culture change

Changing Your Corporate Culture in 4 Steps

Listen in on board room conversations these days and you are bound to hear the word “culture” used as a strategic imperative for organizational success. We often get requests from established companies that want to become more nimble, entrepreneurial and innovative. They tell us, “We need to change with the times and react quickly to market demands!” Often they are convinced that the real problem is organizational culture. And often it is.

When a company’s leadership asks me to help change their culture to become more innovative, I ask them to give me two or three examples of innovations they have adopted in the last year or so. If they can’t, then they may be over-reaching. Perhaps they should focus on other aspects of culture that are smaller steps toward their goal, such as the fear (and consequences) of failure, or risk tolerance, or information hoarding due to competition for resources. My point is that you need a clear, honest assessment of where you are now before you begin the journey toward your goals. And while it’s great to have an aspirational component to your culture, it must be grounded in who you are, not just who you want to be.

If you have done the research and understand your culture—including its strengths, values and opportunities—you may be ready for a culture change program to help your company reach its goals and keep the employees aligned and engaged. Culture change models are numerous and widely varied. We respect these and encourage you to review them. As you do, you will discover that culture change is typically an exercise in “simple but not easy.” The model we use with our team here at IBM is a case in point. Though it is not complex, I have seen it produce excellent results over time—but true culture change in large organizations happens steadily over years, not months.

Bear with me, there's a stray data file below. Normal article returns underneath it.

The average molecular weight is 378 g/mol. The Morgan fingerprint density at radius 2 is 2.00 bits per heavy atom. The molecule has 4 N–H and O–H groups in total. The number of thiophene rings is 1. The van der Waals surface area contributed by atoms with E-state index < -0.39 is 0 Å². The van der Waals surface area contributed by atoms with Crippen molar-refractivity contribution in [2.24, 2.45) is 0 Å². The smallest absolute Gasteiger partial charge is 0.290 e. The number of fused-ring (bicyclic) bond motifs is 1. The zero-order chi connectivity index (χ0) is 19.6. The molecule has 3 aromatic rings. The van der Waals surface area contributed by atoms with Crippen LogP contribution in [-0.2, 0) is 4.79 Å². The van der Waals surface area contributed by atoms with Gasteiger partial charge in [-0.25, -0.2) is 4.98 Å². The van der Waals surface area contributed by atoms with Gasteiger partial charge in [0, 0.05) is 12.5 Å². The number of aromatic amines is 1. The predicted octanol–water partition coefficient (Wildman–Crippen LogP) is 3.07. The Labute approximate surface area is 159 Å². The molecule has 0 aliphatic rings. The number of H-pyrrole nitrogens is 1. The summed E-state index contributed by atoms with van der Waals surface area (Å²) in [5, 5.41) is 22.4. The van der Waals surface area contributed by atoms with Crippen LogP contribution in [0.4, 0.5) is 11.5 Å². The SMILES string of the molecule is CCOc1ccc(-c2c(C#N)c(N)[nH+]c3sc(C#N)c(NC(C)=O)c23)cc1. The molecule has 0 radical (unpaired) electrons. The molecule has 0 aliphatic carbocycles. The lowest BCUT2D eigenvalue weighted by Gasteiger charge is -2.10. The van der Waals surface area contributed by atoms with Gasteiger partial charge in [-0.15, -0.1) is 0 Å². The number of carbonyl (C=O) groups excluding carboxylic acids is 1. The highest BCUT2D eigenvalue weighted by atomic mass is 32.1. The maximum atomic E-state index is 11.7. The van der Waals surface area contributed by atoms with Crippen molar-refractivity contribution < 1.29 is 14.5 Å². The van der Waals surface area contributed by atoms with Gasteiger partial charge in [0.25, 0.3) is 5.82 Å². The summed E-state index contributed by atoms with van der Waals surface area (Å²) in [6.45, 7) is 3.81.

Assuming you’ve done the research to understand your current culture and know your corporate strategy, our culture change model guides you through the process with these four simple (though not easy) steps:

Step 1. Communicate the Vision

The kick-off is the time to cultivate understanding, excitement, and buy-in around the culture change process. Often, though not always, the CEO will handle this personally. You should begin by thanking those who participated in the culture research you have done, reviewing company strategy, and discussing the findings of the culture work. There will be the obvious rational facts and the deeper unspoken codes of what it’s like to work for the organization. You should also highlight the value proposition of working there. Follow this with a frank and open discussion of the cultural roadblocks to success, possibly in a town hall manner. Are there current stories that exemplify what the future vision should look like? Seek out these stories and share them. Employees should be aware of the company vision, why it matters, how they play a role, what it will look like when they get there and what’s in it for them. Without this information they may not become involved, dismissing your culture change effort as “just another corporate initiative.”

Step 2. Model New Behaviors